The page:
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Working Remotely: When virtual meetings and job interviews become the norm

Working Remotely

Written by Harry Double
Apr 01, 2020

Working remotely: Our guide to success

The workforce of today is fortunate enough to have access to a plethora of tools which enable communication between colleagues. Utilising these same tools, job seekers can connect with prospective employers without having to meet in person. 

Video conferencing apps have risen nearly fivefold since the start of the year

Initial phone conversations have been part of interview processes for many years, but when the list of applicants is whittled down, a face-to-face interview has often been deemed necessary. This is no longer the case in a number of industries. With the working environment changing and the prolific rise of remote working, the majority of businesses and individuals are well-equipped to meet or interview without being in the same room and are looking for new ways to themselves online. 

It’s not surprising that there has been an uptick in video interviews and remote hiring over recent years, prompted by periods of economic and social duress - for instance during the 2008 global financial crisis. Embracing technology is integral to maintaining business continuity. Here’s our guidance on how to successfully attend video interviews and remote meetings, as well as a few tips on how to remain productive while working remotely.

Setting up and preparing for a virtual meeting

There are numerous providers you can use to carry out video interviews and remote meetings. If you are due to attend either, you should follow these steps:

  1. Make sure you download the chosen programme at least a day before it is scheduled. After creating an account and signing in, open up the programme and familiarise yourself with the software.
  2. Establish a safe, quiet location - set yourself up in a room that can be shut off from the rest of the house. 
  3. Ensure your internet connection and the video conferencing programme are both working well.
  4. Always have a Plan B. Share your contact details before the interview or meeting in case you have a technical issue. This way you can rearrange or move to a telephone call - preempting the problem is much better than floundering and panicking when you’re not prepared! 

Conducting yourself in a video interview or meeting

Forget you’re miles apart or even in different countries and try to ignore any technological glitches. In short, try and act as if you were sitting face-to-face. 

  • Do your preparation just as you would for any other interview or meeting - awkward silences seem much worse over video conferencing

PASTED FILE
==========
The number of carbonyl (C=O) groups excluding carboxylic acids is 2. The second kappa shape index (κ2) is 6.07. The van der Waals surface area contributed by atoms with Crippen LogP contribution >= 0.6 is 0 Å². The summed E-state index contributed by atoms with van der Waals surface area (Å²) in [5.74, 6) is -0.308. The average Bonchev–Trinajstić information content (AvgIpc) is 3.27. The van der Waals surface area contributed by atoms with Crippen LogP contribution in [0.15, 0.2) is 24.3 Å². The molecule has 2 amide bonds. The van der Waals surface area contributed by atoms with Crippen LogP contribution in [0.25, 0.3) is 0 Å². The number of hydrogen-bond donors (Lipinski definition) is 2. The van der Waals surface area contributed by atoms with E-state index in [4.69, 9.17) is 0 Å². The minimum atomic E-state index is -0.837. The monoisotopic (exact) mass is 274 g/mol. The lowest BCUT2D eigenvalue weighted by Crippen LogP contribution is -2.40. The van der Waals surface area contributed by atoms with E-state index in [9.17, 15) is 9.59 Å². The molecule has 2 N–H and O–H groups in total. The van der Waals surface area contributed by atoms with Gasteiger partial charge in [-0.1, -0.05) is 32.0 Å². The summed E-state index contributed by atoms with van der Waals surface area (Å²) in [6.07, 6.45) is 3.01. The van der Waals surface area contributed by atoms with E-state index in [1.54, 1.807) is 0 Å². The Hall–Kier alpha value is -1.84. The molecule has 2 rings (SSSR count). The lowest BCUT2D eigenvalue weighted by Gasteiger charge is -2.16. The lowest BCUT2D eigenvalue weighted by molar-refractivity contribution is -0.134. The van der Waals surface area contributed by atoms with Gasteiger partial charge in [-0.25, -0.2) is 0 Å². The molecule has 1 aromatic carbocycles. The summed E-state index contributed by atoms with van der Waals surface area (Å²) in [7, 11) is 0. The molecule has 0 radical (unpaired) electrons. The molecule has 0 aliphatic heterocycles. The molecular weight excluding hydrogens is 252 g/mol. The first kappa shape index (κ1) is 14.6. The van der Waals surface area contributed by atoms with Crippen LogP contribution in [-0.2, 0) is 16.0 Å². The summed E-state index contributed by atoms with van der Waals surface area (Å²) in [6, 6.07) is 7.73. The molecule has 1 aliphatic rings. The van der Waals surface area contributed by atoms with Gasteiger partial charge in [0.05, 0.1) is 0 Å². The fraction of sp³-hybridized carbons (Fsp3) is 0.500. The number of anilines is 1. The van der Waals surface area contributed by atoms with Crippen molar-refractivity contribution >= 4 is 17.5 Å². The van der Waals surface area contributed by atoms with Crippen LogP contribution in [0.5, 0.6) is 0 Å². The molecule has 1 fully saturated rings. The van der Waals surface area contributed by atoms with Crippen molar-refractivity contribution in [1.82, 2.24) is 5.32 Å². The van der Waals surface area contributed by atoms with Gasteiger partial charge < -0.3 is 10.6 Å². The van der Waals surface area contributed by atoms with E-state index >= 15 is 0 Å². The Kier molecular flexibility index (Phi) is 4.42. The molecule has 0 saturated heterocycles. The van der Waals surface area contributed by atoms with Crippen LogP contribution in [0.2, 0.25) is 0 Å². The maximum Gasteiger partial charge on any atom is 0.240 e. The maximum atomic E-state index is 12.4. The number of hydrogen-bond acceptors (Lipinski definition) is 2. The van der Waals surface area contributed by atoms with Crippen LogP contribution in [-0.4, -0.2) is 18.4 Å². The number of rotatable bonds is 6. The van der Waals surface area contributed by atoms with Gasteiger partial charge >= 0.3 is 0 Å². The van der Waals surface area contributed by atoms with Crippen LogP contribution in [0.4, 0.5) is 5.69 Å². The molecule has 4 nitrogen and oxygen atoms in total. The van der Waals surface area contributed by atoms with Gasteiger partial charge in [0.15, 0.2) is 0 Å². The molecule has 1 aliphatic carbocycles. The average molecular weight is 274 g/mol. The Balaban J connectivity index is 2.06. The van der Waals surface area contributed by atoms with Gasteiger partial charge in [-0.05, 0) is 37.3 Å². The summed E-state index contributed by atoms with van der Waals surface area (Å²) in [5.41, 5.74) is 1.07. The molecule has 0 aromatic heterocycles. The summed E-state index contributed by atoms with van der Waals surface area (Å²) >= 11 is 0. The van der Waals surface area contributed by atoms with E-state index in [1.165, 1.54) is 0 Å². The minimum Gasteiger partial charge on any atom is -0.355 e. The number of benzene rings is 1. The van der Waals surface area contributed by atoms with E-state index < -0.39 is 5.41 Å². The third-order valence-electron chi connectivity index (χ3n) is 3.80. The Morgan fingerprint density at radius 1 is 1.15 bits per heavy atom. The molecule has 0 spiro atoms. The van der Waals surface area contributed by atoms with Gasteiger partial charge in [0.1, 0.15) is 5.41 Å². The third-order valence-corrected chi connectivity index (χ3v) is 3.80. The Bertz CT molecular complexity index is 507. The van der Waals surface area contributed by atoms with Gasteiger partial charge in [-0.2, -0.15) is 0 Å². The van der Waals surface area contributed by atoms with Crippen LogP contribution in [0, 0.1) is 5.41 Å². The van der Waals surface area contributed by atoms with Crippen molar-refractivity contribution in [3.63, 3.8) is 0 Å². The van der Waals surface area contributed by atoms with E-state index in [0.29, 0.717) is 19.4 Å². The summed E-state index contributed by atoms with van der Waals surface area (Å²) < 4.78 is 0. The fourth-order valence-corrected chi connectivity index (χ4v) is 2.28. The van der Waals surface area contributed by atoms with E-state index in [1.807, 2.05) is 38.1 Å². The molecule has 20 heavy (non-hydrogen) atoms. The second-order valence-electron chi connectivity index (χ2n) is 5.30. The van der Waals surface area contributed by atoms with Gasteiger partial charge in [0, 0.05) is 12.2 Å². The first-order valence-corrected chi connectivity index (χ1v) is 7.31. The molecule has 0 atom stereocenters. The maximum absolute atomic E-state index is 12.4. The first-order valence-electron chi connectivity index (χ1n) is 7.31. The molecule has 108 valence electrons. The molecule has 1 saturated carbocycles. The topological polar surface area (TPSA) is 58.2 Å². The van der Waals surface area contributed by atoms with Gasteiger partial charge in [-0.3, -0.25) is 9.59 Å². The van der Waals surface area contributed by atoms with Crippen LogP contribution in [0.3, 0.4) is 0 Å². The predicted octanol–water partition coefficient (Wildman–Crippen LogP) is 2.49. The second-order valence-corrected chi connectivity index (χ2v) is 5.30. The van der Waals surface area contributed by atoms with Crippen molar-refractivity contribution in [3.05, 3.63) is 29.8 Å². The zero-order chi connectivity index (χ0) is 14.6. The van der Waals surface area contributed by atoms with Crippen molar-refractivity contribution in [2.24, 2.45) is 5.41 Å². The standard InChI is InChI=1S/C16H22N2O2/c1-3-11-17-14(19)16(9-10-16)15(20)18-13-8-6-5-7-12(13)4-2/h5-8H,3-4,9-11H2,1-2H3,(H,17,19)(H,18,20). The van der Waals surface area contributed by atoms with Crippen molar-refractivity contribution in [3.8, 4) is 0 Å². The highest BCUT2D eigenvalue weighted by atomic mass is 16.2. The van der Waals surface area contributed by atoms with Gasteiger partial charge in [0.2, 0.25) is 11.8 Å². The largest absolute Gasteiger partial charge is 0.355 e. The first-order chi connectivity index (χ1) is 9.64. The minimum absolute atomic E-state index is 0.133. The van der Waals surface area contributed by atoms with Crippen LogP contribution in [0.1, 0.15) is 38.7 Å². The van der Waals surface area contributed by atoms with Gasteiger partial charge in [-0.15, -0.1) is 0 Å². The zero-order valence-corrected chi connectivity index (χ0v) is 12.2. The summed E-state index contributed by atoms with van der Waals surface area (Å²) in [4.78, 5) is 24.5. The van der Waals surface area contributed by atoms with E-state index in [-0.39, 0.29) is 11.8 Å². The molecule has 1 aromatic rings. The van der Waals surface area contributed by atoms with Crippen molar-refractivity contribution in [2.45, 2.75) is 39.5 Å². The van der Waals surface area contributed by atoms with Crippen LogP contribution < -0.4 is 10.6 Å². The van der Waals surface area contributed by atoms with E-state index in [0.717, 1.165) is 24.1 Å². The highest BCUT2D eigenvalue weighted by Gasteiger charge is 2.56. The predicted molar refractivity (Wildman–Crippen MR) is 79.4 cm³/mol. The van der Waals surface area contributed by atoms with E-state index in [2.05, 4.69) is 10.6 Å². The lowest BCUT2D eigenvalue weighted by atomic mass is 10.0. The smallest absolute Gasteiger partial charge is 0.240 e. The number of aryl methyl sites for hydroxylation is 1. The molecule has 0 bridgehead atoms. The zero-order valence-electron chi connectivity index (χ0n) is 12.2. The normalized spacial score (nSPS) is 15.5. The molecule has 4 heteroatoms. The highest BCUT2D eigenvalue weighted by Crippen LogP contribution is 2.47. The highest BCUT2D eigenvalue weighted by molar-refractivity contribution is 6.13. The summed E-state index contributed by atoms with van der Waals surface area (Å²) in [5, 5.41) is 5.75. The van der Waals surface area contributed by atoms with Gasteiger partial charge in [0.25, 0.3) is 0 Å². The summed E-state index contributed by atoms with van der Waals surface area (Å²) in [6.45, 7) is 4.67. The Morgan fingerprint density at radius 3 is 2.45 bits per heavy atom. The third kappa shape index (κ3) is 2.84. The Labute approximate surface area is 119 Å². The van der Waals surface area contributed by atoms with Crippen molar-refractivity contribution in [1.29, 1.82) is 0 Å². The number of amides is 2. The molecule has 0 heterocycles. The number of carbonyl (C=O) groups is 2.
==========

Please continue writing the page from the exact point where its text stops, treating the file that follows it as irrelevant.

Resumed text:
• Dressing for success is no less important for remote interviews or meetings - dress smartly, like you would for an in-person interview, and tidy your surroundings
  • Remove distractions to ensure you’re fully engaged, including your smartphone
  • Maintain eye contact by always looking at the screen or the camera
  • Smile, make sure you come across as welcoming and engaged
  • Don't get up and move around
  • Don't be too dynamic with your gestures; perspective and context can be lost over video call
  • Video interviews or meetings normally don't take as long - try not to force the interview
  • Remember to follow-up - send a follow-up note to your interviewer or colleagues, thanking them for their time and noting any action items
Learn more about our video interviews

Advice for employees who are working remotely

Away from video interviews and virtual meetings, there are a few things individuals can do to ensure they remain productive and efficient when working away from the office environment. Watch our short video to find out more:

It’s also vital to manage the boundaries between home and work life. It can be difficult to deal with the changes when daily routines drastically adjust. Here are a few tips to help your mental wellbeing when working remotely:

  • Open up about your feelings to a colleague or manager over the phone or on a video meeting - a problem shared is a problem halved
  • Establish structure in your day - routine is an important contributor to both mood and work performance
  • Try to fit in at least half an hour of exercise every day - it helps keep your mind clear
  • Reach out to your colleagues - helping others gives a feeling of being needed and valued, this will also do a world of good for your own mental wellbeing

If you think that you are developing a mental health problem, it is important that you speak to someone as soon as possible. There is help out there.

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